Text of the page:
“The weekend showed that students, when they organise and vote in numbers, can secure leftwing governments… they should feel really emboldened to come out and secure wins on every campus.”

Violence towards strikers

Early on in the day, there was an incident on the New Law picket, involving an aggressive interaction between strikers and strikebreakers (otherwise known as scabs).

A former USyd student at the picket, who asked to remain anonymous, described the two incidents. The first involved a mother and son who were “very determined, very angry” and attempted to physically force themselves through the picket. 

“The son pushed me and my friend into the railing, hitting my friend in the teeth as well,” the striker said. 

A second incident saw a student from a different university, who wished to complete a Zoom exam in the library, level threats against the picket. “She was very threatening; we did manage to turn her away, but she was like ‘I’ll kill you, I’ll beat you up, I’ll kill you,’” the striker told Honi.

Speeches conclude the day

The separate pickets converged in front of F23 in pouring rain after midday for speeches. 

Nick Riemer opened the rally, telling the crowd: “I want to pay respects to Aboriginal colleagues and comrades. Always was, always will be, Aboriginal land.”

Riemer emphasised the NTEU’s demands regarding First Nations staff, in particular, an enforceable 3 per cent hiring target. 

“Sydney University cannot be a no-go zone for Aboriginal and Torres Strait Islander staff… it cannot be the case that Aboriginal and Torres Strait Islander numbers don’t grow, as they haven’t grown for the last ten years,” he said. 

Jeremy Heathcote, an Indigenous member of the USyd Branch Committee of the union, talked about the importance of cultural safety on campus. “A few years ago, [Aboriginal] people wouldn’t walk through this campus because they didn’t feel comfortable.”

“This University is showing no commitment for supporting our agenda: to increase our numbers, provide cultural support, and acknowledge our cultural load.” He said changing this will involve “embedding Aboriginal ways of knowing, being and doing” into the life of the University itself.

While Indigenous people make up 3 per cent of the Australian population, only one faculty at USyd — The Faculty of Medicine and Health — has implemented this in its teaching staff. The number of Indigenous staff at the University dropped from 86 to 80 between 2020 and 2021, meaning that the proportion of Aboriginal and Torres Strait Islander staff has now fallen below one per cent.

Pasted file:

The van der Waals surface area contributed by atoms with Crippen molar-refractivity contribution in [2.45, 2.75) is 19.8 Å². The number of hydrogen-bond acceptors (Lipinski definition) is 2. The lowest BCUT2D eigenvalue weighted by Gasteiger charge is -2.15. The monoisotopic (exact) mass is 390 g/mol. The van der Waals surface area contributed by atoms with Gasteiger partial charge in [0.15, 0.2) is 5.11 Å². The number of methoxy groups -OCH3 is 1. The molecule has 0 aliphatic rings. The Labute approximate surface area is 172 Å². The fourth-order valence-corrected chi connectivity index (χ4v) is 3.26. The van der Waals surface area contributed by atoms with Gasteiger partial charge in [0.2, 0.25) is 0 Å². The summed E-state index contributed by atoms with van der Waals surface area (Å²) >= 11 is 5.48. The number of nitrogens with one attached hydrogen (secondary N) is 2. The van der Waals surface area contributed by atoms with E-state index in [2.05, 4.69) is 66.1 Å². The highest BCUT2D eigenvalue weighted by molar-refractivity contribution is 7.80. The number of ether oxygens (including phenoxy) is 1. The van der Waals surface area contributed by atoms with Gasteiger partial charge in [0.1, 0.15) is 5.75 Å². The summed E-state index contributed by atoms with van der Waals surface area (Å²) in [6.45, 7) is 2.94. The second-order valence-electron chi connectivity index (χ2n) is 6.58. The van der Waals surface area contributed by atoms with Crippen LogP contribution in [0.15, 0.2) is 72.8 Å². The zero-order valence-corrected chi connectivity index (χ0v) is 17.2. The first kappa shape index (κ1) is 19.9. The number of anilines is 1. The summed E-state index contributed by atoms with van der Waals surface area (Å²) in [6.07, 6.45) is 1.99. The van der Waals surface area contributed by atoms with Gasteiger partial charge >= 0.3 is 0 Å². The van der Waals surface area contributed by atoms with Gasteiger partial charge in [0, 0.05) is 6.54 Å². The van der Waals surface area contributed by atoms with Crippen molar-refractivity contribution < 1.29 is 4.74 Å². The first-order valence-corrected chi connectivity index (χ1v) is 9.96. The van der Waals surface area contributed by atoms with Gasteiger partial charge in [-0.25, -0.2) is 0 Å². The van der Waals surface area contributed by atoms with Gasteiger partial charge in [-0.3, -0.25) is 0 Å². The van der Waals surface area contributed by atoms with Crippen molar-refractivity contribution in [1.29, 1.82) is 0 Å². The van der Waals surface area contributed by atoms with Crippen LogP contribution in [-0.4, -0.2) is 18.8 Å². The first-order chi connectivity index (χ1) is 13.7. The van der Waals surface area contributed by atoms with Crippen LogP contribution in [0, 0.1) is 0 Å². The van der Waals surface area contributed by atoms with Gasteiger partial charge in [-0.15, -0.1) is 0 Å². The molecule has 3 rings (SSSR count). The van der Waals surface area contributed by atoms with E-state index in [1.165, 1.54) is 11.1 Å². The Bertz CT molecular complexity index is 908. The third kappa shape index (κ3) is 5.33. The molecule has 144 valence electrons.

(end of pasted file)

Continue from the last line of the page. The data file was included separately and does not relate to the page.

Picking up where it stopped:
Heathcote noted that while many Indigenous staff were in attendance, many others were too afraid to come due to University management. 

The next speaker was Gamilaraay woman and NTEU member Tracey Cameron, who works in the Sydney School of Education and Social Work and teaches Gamilaraay language. Cameron argued for the importance of higher numbers of Indigenous staff in permanent positions, and cultural safety in the University environment. 

“I worked as a casual for nearly a decade and I just got a permanent position, but it took a lot of work and a lot of support from people I work with to do that,” said Cameron. “A lot of other casuals I work with have not gained [job permanency] and have gone elsewhere.” 

USyd NTEU Branch Committee Casuals representative Dani Cotton then discussed the implications of job insecurity for First Nations staff. Just 15 per cent of staff in First Nations identified positions are on secure contracts, compared to 25 per cent of all staff at the University. 

“You would think if they [University management] cared about… the structural racism, about the individual racism that people experience at this University, they would give the First Nations identified positions secure jobs,” she said. 

Management has worsened wage theft at the University by cutting admin hours for staff, including lectures and sending emails to students, providing payments for just 4 hours of work a semester when the total load usually far exceeds this number. 

“One casual told me that was his rent money…Those kinds of hours mean everything to us and it means nothing to them, and they’re sitting on billions.” 

SRC Education Officer Lia Perkins spoke about the impact of mass staff casualisation on student learning conditions. 

“I don’t think anyone can say that our learning conditions haven’t been impacted by these changes,” Perkins said.

Nick Riemer giving a concluding speech on Eastern Avenue.

You can donate to the NTEU’s strike fund to ensure the viability of ongoing industrial action at the University here.